As we inch toward the end of 2018, the media has reached a consensus that Twitter is an unruly beast and should be approached with caution. There have been thinkpieces upon thinkpieces upon thinkpieces exploring this notion. “Twitter is now an anger video game for many users… Everything is shrunk down to the same size, making it harder to discern what is a big deal and what is not. Tone often overshadows the actual news. All outrages appear equal,” New York Times reporter Maggie Haberman recently wrote in a column where she announced that, like many of her colleagues, she was taking a step back from the social media platform.
Others are going beyond taking a step back and are actively purging their histories in an effort to avoid being the subject of Sarah Jeong–esque phony controversies ginned up by their adversaries. Many journalists and writers have noted that there’s no good reason not to delete your old tweets. An off-handed joke or curt observation you made three years ago can come back to haunt you, so why not pay a minimal sum to an app and have a robot wipe your slate clean?
I'll tell you why: It's a cop-out. “We’ve built up archives of our past selves online over the years… And, increasingly, those past selves have become liabilities,” Abby Ohlheiser wrote in the Washington Post. I wanted to examine my liability-prone past selves, so I’ve been going through my old tweets, and manually deleting the ones that cause me shame.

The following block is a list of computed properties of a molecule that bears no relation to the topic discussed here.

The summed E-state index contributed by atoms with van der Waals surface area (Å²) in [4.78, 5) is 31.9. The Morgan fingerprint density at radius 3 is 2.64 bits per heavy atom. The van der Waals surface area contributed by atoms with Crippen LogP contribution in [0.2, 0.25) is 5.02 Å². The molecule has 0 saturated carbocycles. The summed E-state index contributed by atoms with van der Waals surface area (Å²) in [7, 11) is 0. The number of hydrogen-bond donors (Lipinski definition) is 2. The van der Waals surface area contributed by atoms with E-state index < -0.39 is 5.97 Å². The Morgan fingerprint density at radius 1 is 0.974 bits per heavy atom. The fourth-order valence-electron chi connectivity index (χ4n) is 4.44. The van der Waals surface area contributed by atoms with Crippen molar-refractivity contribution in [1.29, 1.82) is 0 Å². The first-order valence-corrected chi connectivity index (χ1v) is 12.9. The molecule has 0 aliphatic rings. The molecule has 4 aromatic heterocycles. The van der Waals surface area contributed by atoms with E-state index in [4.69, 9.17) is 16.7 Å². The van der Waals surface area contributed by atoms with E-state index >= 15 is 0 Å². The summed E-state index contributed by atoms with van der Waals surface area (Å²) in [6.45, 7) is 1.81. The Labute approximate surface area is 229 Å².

This is a bigger project than it might seem. Since August 2014, I have sent over 51,000 tweets, which averages out to about 35 per day, though there were days when I tweeted a lot more than that. Sorting through those posts has meant miring myself in a steamy swamp of every dumbass thought I've had over the past four years. There are tens and tens and tens of thousands of brief asides and melodramatic declarations, all of them ancient and bizarre, and the unbearable heat of the cyber history is suffocating. Swamp creatures viciously nip at my ankles, and they come in many forms—the misguided and frenzied post-2016 election takes, sex jokes that are simply TMI, unfair snap judgments of various public figures, tired memes and lazy jokes, vulnerable displays of pettiness; sarcastic asides that look psychotic out of context. Every time a past version of myself tries to bite, I hit delete and emerge just a little bit victorious. I am purging the public record of my past folly so I can begin anew. I need to get intimate with my past blunders in order to evolve into a better version of myself, whoever she may be. Draining my Twitter swamp is an exercise in total self-abasement, pangs of indignity buzzing wildly into my ear canals like mosquitoes.